Left-handed people – simply hold it the other way round.
How to Swing an Axe Correctly and Correct Axe Technique
Wood Splitting Technique
Splitting wood is what the majority of us use our axes for. I definitely split more rounds of wood than I fell trees with an ax, so that’s the swing we’ll start with.
When you’re splitting wood, it’s important to use an axe that is appropriate for the job – and in most cases, it’s actually a splitting maul that’s better suited. What’s the difference? You can check our guide to axe types by clicking here, but the short answer is that mauls are for splitting wood, while axes and hatchets are meant to cut wood or fell trees. Hatchets are best suited for splitting off smaller pieces of wood for use as kindling.
But don’t worry – if all you have is an ax, it’ll split wood just fine by using the proper technique – in fact, some people swear that it’s easier to split wood with lighter axes than with heavier mauls… If you know the right tricks!
When you’re splitting wood, you want to raise your axe above your head and let it drop. When it drops, your dominant hand should slide down from the top of the axe to meet your other hand. Your stance should see your feet normally placed, shoulder-length apart – or, if you’re more comfortable, with one foot slightly in front of the other. An exaggerated stance with one foot forward and one foot back only increases the risk of injury. More importantly, it doesn’t allow you to drop your knees and use your hips when going through with the chop, which is the secret sauce of powerful, low-effort wood splitting.
When you’ve raised the axe above your head and are bringing it down, let it drop instead of using strength to execute a “John Henry” overhead swing. It’s good exercise, but it also heightens the risk of pulling a muscle and straining your back, especially if you’re old. When you’re going through with the swing, squat slightly and pull your hips backwards so that your butt sticks out. This adds extra momentum and more kinetic power to the swing.
If you’re chopping a large round of wood, don’t aim for the center – it’ll be harder to split it that way. Instead, aim for where the gap between the rings is wider – halfway between the center, and the edge of the round is a good place to aim for, generally. It’ll be easier to split the wood that way and, once the round has been split once, it’ll be much easier to split the separated pieces further.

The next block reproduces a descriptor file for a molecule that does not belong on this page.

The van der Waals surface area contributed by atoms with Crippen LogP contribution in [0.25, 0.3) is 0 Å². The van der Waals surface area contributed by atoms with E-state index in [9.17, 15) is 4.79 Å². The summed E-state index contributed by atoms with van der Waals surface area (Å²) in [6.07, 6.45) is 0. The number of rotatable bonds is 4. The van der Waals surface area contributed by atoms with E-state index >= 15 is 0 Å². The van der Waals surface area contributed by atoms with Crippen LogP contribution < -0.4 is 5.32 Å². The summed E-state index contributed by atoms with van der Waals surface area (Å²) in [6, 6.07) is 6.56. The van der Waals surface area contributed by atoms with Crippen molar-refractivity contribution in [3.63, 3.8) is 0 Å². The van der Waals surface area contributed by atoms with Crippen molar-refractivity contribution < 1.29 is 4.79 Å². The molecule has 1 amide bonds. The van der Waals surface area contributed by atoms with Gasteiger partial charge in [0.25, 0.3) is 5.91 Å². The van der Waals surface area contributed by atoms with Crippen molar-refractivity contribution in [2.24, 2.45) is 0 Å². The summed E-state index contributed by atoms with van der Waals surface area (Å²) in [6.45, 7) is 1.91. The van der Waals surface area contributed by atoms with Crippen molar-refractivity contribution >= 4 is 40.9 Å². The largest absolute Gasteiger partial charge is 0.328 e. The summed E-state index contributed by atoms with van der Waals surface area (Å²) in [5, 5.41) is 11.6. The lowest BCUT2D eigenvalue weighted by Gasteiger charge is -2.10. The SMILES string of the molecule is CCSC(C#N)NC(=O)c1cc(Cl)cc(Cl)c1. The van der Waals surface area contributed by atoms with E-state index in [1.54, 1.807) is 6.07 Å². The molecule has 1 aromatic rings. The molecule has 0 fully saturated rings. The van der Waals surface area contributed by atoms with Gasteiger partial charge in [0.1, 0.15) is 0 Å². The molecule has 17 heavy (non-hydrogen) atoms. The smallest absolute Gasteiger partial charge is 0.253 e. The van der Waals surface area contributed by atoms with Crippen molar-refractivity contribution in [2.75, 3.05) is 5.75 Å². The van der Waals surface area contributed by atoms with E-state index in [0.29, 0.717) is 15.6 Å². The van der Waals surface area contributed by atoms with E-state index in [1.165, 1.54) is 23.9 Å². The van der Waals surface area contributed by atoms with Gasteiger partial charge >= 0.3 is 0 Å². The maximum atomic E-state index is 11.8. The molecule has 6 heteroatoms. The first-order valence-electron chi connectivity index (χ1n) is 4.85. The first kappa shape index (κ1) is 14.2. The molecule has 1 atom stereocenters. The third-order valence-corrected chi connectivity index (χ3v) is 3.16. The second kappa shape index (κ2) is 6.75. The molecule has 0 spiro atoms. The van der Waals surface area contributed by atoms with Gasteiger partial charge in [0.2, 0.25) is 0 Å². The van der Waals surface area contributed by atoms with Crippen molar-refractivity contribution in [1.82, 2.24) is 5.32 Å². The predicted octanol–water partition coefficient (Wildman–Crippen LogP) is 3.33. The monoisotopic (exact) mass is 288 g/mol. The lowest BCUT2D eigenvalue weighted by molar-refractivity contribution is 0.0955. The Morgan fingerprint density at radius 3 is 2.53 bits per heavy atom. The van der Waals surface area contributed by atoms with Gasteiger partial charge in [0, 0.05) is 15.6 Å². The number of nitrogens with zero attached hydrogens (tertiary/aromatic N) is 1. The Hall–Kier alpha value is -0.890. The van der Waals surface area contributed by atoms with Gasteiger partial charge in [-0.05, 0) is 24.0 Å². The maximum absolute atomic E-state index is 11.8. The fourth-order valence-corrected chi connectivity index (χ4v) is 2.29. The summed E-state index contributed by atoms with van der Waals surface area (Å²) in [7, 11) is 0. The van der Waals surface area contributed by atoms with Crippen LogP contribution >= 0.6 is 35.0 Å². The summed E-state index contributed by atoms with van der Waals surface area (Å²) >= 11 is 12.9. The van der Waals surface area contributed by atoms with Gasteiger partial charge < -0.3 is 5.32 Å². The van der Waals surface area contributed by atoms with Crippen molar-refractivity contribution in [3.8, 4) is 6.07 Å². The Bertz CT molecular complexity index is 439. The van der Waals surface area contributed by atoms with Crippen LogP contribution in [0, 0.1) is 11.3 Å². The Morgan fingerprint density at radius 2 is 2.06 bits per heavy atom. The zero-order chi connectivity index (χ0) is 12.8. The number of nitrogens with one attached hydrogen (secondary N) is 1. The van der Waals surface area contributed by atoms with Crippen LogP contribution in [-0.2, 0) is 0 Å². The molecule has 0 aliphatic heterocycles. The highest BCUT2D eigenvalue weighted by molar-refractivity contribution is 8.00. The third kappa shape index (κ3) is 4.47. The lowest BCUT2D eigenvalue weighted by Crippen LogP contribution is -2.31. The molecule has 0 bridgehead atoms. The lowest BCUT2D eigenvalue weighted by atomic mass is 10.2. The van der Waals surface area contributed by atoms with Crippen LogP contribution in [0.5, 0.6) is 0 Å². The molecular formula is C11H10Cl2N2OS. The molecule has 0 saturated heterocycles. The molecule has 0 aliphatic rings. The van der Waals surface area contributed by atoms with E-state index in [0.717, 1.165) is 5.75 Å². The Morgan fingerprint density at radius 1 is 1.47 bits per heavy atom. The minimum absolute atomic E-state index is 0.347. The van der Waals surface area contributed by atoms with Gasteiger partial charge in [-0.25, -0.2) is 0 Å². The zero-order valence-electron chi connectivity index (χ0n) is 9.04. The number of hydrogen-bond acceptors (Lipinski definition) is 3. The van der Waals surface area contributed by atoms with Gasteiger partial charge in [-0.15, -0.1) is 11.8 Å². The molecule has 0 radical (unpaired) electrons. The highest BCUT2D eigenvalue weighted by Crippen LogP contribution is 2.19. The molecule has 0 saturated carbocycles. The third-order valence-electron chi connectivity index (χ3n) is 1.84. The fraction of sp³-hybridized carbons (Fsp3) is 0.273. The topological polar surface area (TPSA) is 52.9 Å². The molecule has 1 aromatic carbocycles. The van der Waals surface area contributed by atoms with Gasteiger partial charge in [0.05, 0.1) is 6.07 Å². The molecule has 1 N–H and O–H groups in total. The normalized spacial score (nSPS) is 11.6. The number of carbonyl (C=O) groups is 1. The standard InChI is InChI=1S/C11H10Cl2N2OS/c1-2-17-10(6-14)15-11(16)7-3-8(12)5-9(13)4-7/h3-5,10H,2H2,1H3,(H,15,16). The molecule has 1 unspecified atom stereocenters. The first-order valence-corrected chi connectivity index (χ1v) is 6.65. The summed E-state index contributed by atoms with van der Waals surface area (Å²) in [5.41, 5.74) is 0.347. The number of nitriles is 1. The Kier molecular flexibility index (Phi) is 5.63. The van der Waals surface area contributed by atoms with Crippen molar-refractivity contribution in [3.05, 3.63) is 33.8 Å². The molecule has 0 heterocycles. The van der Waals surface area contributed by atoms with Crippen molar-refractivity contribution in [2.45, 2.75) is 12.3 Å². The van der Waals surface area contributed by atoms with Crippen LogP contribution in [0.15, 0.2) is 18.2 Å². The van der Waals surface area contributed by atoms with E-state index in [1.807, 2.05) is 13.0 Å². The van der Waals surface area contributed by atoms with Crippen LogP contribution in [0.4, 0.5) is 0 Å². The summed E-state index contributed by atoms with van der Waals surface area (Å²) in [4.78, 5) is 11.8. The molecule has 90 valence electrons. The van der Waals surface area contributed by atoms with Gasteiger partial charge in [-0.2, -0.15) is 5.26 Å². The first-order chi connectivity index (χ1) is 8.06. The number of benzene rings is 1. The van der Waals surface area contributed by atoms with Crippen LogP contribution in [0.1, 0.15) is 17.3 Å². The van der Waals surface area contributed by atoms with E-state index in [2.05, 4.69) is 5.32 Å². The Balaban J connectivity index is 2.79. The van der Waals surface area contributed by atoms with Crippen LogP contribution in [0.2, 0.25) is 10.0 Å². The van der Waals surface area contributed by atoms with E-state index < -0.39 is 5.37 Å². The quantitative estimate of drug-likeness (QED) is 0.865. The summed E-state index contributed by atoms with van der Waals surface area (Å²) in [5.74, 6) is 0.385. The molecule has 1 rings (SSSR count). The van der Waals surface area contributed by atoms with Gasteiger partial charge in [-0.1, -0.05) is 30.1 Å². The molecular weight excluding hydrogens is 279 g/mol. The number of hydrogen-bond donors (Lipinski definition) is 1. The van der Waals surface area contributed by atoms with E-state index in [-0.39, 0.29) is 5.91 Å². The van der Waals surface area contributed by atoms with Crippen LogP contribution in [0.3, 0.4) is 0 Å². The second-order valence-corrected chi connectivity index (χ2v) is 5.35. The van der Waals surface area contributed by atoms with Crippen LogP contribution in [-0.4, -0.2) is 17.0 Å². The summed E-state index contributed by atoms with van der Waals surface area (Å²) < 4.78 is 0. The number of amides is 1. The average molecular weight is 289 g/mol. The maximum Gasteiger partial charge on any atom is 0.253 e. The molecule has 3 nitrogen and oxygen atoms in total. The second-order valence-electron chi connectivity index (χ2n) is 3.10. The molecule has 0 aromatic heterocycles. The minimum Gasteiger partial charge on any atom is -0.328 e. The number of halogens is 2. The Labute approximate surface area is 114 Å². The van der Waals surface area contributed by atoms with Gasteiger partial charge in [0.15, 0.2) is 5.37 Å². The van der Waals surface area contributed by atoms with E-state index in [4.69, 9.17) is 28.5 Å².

If you’re splitting a longer log, make sure that it is settled firmly on whatever surface you’ll be splitting it on, whether that’s bare ground or something else. The last thing you want is the log rolling and deflecting your strike. It’s especially important for your safety to not use an “enthusiastic” overhead swing for this, but the raise and drop method. It’s more accurate and will allow you to split one or several logs without getting tired as fast.
Tree Felling Technique
For tree-felling, you use what are called “lateral” chops. These are not truly horizontal swings, but more like diagonal swings coming down from over your dominant arm’s shoulder down to the tree. You should stand so that both feet are on one “side” of the tree if you drew a straight line from its base in any direction. This is also referred to the tree being “past your front” – another safety consideration, which makes it less likely that you get hurt if your swing is off and the axe ricochets. Try to chop as low and close to the ground as possible (within reason) – that also makes it safer.
This is a very easy to follow and informative video that illustrates what I mean by “past your front” – safety is important!
The way to fell a tree with an axe is similar to the method of taking down a tree with a chainsaw. You make a 45-degree fact cut on the side facing where you want the tree to fall. Make this cut as low as comfortable for you so that you can use gravity to your advantage. Then, on the opposite side, make another 45-degree cut – the back cut – which is roughly two inches above the face cut. Don’t make it too high, though as that’ll mean more effort and not as clean a break.
The back cut is meant to make a hinge of sorts and, with some effort, the tree should fall in the direction of your face cut.
Tree Limbing Technique
Limbing simply means removing the branches from the trunk of the tree. However, there are a few ways to make sure you use the safest, most effective technique.
First, stand on the other side of the trunk from where you’re cutting. Remove the branches from the upward-facing side of the tree first, because if you cut the downwards-facing side first, the tree might roll over you and the top branches could scratch you badly. Chop in the direction the branch grew in – that is, upwards, towards the treetop.
You can aim to remove medium and larger-sized branches with just two chops. With the first chop, you aim to make a cut perpendicular – at an angle towards the tree – a few inches up from the base of the branch. The second chop should run parallel to the tree and be closer to the base.